6. Eventually you'll get to the stage where you can start to pull the casing open with your bare hands. CAUTION: It's tempting to rush this step, and just pull the whole thing wide open. You may snap or crack the casing if you do, so proceed gently! There are five plastic pins holding the casing together, one at the base of the handle (just behind where the cord comes out), one at the "thumb rest" on the back of the handle, one just forward of the trigger, and two at the top (one at either end). You may have already cut or broken some of these in the steps above. Some may be glued tightly, and you may need to break the remainder of the pins before the casing comes apart completely. In my case, only one of the pins (top rear) survived unscathed - the pins at the top front and thumb rest had to be cut with the Stanley knife, and the one near the trigger snapped with a gentle application of force. The one that gave me real trouble was the one at the base of the handle - after I'd released everything else, I had to twist the two halves of the casing in opposite directions in order to break that last pin.
  7. Lay the controller with its handle to the left, and remove the "top" half of the casing. This will prevent the loss of any loose internal components. Now you've got full access to the guts of the thing!

Step 3: Identify and Fix the Problem

And there you have it, the internal workings of a standard Tomy AFX controller!

I don't pretend to know what all the parts are, or what they do (perhaps there's an Instructable-in-the-making for someone with some savvy in electronics). In this case though, there's a broken wire right at the base of the handle, so let's fix that.

  1. Using the side-cutters, cut the wire neatly just below the break. This will give you a length of cord with the standard Tomy AFX plug at the end of it. Don't throw it out!
  2. Splicing the wire together right at the base of the handle is not going to be feasible, so cut the other end of the wire a little further up into the handle. This will have the added advantage of hiding the splice within the handle.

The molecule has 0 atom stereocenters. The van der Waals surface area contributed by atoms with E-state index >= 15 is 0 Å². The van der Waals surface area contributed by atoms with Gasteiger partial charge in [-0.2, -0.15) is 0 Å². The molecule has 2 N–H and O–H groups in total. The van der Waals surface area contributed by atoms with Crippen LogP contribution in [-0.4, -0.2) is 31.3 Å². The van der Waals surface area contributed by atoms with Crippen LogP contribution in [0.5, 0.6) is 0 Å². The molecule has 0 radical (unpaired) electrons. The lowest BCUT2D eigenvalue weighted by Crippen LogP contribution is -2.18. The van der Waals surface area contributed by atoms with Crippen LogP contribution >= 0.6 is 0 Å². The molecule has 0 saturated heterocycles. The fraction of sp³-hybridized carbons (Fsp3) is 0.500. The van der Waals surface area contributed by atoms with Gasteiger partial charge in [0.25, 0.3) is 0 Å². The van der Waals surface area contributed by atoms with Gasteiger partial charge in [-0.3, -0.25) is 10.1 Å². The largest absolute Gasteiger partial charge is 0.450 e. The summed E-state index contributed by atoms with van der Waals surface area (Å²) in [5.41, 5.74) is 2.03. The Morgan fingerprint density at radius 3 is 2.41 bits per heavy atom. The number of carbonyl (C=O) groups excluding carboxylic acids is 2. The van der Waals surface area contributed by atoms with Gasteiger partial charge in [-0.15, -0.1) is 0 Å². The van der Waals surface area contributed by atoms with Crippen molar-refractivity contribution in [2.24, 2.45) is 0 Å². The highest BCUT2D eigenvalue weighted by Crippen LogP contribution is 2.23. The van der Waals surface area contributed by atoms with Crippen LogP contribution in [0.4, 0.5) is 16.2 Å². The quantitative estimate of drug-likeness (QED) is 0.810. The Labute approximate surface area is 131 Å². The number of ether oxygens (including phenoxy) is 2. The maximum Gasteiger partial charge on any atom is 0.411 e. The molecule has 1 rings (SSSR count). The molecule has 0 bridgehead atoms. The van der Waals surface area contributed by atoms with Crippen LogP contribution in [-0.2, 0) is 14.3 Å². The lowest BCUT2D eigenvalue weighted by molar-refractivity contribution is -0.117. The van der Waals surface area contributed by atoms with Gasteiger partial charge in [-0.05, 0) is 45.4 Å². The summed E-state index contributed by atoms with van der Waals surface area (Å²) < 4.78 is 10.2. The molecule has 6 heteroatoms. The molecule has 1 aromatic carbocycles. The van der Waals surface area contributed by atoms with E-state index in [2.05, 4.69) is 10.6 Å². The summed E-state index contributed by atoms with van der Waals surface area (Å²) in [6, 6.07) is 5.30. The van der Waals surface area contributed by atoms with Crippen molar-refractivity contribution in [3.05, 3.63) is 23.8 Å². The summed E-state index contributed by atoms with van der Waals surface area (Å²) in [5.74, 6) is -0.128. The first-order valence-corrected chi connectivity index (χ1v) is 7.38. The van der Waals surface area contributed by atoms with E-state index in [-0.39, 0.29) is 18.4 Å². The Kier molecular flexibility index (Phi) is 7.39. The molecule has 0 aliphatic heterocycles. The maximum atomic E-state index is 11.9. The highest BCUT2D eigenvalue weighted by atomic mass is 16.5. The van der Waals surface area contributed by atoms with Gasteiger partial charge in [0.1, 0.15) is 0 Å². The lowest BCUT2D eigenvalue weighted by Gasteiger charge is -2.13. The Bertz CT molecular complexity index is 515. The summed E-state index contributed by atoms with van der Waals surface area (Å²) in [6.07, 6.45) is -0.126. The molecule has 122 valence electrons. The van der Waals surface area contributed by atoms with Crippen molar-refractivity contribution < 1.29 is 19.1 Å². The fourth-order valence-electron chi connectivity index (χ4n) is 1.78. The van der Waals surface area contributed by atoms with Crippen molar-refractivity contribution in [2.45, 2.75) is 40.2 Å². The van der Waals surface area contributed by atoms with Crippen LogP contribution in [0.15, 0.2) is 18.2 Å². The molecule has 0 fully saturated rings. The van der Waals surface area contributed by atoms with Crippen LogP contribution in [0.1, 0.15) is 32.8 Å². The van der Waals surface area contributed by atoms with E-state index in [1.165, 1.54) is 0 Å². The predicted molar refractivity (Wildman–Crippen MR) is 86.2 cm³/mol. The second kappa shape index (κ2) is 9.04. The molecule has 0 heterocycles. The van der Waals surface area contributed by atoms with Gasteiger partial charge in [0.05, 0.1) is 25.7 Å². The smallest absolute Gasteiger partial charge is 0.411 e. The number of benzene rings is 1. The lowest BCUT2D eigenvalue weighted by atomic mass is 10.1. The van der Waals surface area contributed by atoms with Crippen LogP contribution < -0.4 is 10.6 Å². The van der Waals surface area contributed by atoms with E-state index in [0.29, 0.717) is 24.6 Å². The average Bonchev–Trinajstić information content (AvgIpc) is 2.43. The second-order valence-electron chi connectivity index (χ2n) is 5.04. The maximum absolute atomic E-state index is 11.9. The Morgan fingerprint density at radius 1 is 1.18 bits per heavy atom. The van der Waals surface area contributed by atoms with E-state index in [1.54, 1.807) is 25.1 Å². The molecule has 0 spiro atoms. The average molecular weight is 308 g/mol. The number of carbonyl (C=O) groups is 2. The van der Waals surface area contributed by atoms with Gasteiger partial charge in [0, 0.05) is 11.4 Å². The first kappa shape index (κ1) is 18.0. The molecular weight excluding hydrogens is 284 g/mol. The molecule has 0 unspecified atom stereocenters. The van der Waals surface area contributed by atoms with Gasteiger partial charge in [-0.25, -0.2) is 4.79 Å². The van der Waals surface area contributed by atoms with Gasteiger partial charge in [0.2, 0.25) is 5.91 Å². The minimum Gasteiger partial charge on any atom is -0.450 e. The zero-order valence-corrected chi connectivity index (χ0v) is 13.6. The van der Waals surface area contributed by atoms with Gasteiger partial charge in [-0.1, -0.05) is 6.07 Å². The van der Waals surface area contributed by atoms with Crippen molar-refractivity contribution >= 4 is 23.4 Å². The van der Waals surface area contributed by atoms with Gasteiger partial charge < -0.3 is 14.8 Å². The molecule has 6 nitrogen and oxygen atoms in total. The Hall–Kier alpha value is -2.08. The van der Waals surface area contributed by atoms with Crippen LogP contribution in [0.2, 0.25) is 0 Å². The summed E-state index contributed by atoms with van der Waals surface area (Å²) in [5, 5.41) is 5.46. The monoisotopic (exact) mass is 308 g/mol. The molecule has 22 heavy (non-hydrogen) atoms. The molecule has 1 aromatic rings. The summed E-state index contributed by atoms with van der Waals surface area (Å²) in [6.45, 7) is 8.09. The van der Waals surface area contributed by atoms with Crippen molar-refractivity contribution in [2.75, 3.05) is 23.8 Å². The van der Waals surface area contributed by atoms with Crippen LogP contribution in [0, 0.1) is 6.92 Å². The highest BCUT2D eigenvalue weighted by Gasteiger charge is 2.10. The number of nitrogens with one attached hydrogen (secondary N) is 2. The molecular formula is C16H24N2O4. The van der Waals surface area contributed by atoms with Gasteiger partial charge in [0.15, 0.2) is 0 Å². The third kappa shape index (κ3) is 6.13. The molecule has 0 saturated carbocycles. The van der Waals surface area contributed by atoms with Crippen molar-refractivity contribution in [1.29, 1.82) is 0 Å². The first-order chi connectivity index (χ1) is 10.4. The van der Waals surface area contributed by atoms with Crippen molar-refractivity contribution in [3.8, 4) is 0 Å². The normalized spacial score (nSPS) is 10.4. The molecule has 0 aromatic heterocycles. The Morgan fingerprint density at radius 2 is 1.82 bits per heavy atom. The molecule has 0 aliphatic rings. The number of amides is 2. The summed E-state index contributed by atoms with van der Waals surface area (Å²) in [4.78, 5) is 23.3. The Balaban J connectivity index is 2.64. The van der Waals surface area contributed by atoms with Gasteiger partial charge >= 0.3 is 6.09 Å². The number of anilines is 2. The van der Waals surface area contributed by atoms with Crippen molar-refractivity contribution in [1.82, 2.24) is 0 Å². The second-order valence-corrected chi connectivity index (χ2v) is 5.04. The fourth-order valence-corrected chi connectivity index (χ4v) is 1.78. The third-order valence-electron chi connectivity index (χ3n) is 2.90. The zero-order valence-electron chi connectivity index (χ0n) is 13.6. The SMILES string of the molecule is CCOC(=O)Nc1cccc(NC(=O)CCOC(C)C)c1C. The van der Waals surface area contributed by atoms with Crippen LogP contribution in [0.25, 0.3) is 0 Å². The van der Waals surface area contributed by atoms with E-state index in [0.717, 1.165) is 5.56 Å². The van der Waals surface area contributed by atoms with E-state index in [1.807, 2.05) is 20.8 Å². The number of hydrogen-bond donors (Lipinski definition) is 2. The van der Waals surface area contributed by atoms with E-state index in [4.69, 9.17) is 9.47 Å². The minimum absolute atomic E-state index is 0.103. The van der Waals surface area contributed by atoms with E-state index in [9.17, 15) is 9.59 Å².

3. Strip 2-3cm of insulation from the cut ends of each wire. OPTIONAL: If you want to lengthen the cord, cut some speaker wire to length (I added an extra metre) and strip the insulation from both ends.
  4. Match up the striped wires, and splice them together first (this will help ensure that you match up each wire to its mate, so that the plug is wired correctly). Initially I had separated the strands of each wire into two groups to form a "Y", as I don't have a soldering iron and had planned to splice them together using this method for inline splices. However, I must have mucked it up because the end result was very weak and my splice basically just fell apart. So I just ended up going with a basic (and ugly) twist splice (also known as a pig-tail or rat-tail splice). Do whatever splice works for you.
  5. Splice the non-striped wires together.
  6. Wrap each splice with a couple of turns of electrical tape to insulate it. OPTIONAL: If you've got nice neat inline splices, use some heat-shrink tubing instead.
  7. Wrap the wire around the plastic pin inside the base of the handle and pass it out through the bottom notch. This provides strain control, preventing the wire from being pulled off the contacts (or your splices from being pulled apart) whenever the cord is tugged.

Step 4: Seal Up the Casing

Place dabs of plastic glue at key points around the casing, and seal the two halves of the casing back together. Avoid using too much glue, just in case you need to take the casing apart again at a later stage. (Alternatively, you could drill small holes where a couple of the pins are, and screw the two halves together like the old Aurora AFX russkit controllers - I haven't tried that, but I don't imagine it would be too hard).

Ta da! You're done.

Nice 'able! these things almost BEG for 3d printed housings now. come to think of it, I might need to design bodies again. I did it years ago with balsa.
Definitely, or at the very least a custom paint job (for those of us that don't have 3D printers). You know, black with hot-rod flames, or something like that. I thought about spraying this one pink-and-purple-with-sparkles for my 5-year-old daughter before gluing it back together, but she told me she'd prefer yellow (and I thought to myself, if that's the case, I could just splice the AFX plug and cord onto on old-style Aurora AFX russkit controller, which are yellow anyway).
Nice. Mine were yellow back in the day. I used to open them and stretch the spring, then mod the trigger for longer movement to get a little more speed from the wiper. Don't know if you can still do that.<br><br>I think I had the original G-plus cars. Back then they were either specific popular muscle cars (57 Bel Air wagon, etc) or driver branded racers. My fave was a Jackie Stewart F1.
also the motors weren't enclosed, so you could rewind the wiring, change the graphite commutators, that sort of stuff.
<p>I'm glad you could fix it! :)</p>